Passione Cello Strings

Passione cello strings are really starting to emerge as the 'new set to try' in recent months.  We get a lot of calls and questions regarding what these are and whether or not they will be 'the strings' for your cello.  The Passione C and G have a gut core (with ball end) where the A and D strings have the metal core with the ball end.

What's different about these and how would they be better for your cello?  These strings work well on all cellos, but here are some comparisons that will help you make up your mind on whether or not they would be good for you:  First, if you have one of those 'tight' A strings that plays ok, but doesn't blend in or respond as easy as the rest of the lower 3 strings, definitely try the Passione A string.  The Passiones have a very slight thinner gauge (you will not notice that) but it is enough to make the A sing easier.  Some of our customers' experiences:  The classic example is using a regular medium Larsen A string.  While it sounded fine, it was harder in response.  Switching to the A Passione was warmer and gave just enough of that quick response to balance in with the rest of the set.  Every cello is different.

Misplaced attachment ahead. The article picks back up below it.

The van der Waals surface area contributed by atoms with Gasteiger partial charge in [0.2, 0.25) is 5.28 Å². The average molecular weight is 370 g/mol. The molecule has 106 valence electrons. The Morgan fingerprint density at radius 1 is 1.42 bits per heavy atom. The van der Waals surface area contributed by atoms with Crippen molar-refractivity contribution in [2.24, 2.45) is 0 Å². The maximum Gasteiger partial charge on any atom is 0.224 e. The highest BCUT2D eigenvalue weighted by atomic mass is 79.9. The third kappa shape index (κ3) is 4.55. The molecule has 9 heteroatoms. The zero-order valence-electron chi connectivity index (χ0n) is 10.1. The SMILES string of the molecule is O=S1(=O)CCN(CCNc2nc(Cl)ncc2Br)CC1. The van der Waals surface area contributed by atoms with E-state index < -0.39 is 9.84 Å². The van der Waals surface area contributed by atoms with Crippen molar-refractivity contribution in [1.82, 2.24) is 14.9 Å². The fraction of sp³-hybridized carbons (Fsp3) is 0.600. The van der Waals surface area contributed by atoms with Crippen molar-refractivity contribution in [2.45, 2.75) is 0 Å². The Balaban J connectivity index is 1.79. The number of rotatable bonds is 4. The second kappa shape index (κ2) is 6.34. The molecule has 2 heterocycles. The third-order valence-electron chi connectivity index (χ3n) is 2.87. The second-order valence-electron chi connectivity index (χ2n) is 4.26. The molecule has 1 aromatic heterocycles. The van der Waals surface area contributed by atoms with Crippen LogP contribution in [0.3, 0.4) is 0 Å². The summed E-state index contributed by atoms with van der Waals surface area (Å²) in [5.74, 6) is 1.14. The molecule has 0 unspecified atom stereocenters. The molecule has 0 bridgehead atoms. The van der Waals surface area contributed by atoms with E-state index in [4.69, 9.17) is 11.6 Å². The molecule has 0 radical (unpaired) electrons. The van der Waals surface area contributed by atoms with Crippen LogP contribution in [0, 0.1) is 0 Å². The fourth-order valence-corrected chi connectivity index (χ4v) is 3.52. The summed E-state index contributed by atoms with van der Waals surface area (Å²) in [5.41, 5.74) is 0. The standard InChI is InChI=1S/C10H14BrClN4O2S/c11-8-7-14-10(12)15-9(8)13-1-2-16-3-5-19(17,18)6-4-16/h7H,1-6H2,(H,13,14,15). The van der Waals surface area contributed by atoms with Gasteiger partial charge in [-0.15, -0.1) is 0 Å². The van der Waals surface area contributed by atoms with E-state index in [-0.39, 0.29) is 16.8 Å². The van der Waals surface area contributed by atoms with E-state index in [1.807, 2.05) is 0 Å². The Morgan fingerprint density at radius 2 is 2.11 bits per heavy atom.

Newer cellos often tend to play stiffer the first couple of years.  What does that mean and how do they actually "play in"?  Remember that the top (as well as the back) is carved wood.  For anyone that has played baseball with a new baseball mitt, you know what "new" feels like.  Once the fibers get used to creasing, bending and flexing, it becomes easier to use and the areas that are being "worked" tend to have a memory and easy to flex over time and use. 

That new top which is flexing from left to right (rocking) gets quicker and easier to do that over time.  There is very noticeable break in time that first year or two and this can continue for years, though it is not indefinite.  Here is a good way to see the motion that your cello top makes while playing: While you are sitting down in playing posture, start to pull or pluck your cello C string.  Don't let go of that string.  Just pull it like you're going to let a nice big pizzicato (open string).  As you do this, look towards the bass bar side f-hole and you will see how that top will flex from side to side while you are playing.  The sound post placement acts as a fulcrum in this regard.  You can also see how moving that post in a different position will change the angle or manner by which that top will rock.  This is but one factor that is part of the overall (set up) equation of your cello sound and performance.

Back to the Cello Passiones.  Whatever cello you may have, the Passione Cello strings will be slightly less tension than the regular steel cello set. These feel like steel and they all have steel wrapping.